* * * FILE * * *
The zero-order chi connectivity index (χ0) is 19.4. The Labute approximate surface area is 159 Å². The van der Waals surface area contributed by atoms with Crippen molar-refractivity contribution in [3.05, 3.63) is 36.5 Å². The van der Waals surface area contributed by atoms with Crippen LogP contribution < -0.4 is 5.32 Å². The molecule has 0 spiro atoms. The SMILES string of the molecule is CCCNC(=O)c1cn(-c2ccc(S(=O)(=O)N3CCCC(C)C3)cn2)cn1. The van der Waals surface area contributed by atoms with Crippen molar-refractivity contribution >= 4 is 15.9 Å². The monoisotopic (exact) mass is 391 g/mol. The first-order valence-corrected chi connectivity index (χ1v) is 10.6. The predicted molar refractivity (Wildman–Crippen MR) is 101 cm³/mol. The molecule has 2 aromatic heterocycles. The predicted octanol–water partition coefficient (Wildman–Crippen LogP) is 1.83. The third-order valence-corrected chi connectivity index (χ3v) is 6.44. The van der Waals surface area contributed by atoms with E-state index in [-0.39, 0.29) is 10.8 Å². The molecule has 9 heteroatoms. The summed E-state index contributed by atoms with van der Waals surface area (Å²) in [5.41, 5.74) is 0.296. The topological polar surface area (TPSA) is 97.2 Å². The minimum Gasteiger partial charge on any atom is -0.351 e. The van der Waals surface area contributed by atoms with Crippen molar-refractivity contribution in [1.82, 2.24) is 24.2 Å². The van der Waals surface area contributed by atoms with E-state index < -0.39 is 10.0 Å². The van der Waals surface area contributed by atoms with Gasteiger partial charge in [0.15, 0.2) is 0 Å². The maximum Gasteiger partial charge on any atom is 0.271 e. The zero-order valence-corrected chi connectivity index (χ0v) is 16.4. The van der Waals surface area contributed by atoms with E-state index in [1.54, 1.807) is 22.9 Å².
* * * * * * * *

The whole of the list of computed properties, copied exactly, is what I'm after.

The zero-order chi connectivity index (χ0) is 19.4. The Labute approximate surface area is 159 Å². The van der Waals surface area contributed by atoms with Crippen molar-refractivity contribution in [3.05, 3.63) is 36.5 Å². The van der Waals surface area contributed by atoms with Crippen LogP contribution < -0.4 is 5.32 Å². The molecule has 0 spiro atoms. The SMILES string of the molecule is CCCNC(=O)c1cn(-c2ccc(S(=O)(=O)N3CCCC(C)C3)cn2)cn1. The van der Waals surface area contributed by atoms with Crippen molar-refractivity contribution >= 4 is 15.9 Å². The monoisotopic (exact) mass is 391 g/mol. The first-order valence-corrected chi connectivity index (χ1v) is 10.6. The predicted molar refractivity (Wildman–Crippen MR) is 101 cm³/mol. The molecule has 2 aromatic heterocycles. The predicted octanol–water partition coefficient (Wildman–Crippen LogP) is 1.83. The third-order valence-corrected chi connectivity index (χ3v) is 6.44. The van der Waals surface area contributed by atoms with E-state index in [-0.39, 0.29) is 10.8 Å². The molecule has 9 heteroatoms. The summed E-state index contributed by atoms with van der Waals surface area (Å²) in [5.41, 5.74) is 0.296. The topological polar surface area (TPSA) is 97.2 Å². The minimum Gasteiger partial charge on any atom is -0.351 e. The van der Waals surface area contributed by atoms with Crippen molar-refractivity contribution in [1.82, 2.24) is 24.2 Å². The van der Waals surface area contributed by atoms with E-state index < -0.39 is 10.0 Å². The van der Waals surface area contributed by atoms with Gasteiger partial charge in [0.15, 0.2) is 0 Å². The maximum Gasteiger partial charge on any atom is 0.271 e. The zero-order valence-corrected chi connectivity index (χ0v) is 16.4. The van der Waals surface area contributed by atoms with E-state index in [1.54, 1.807) is 22.9 Å².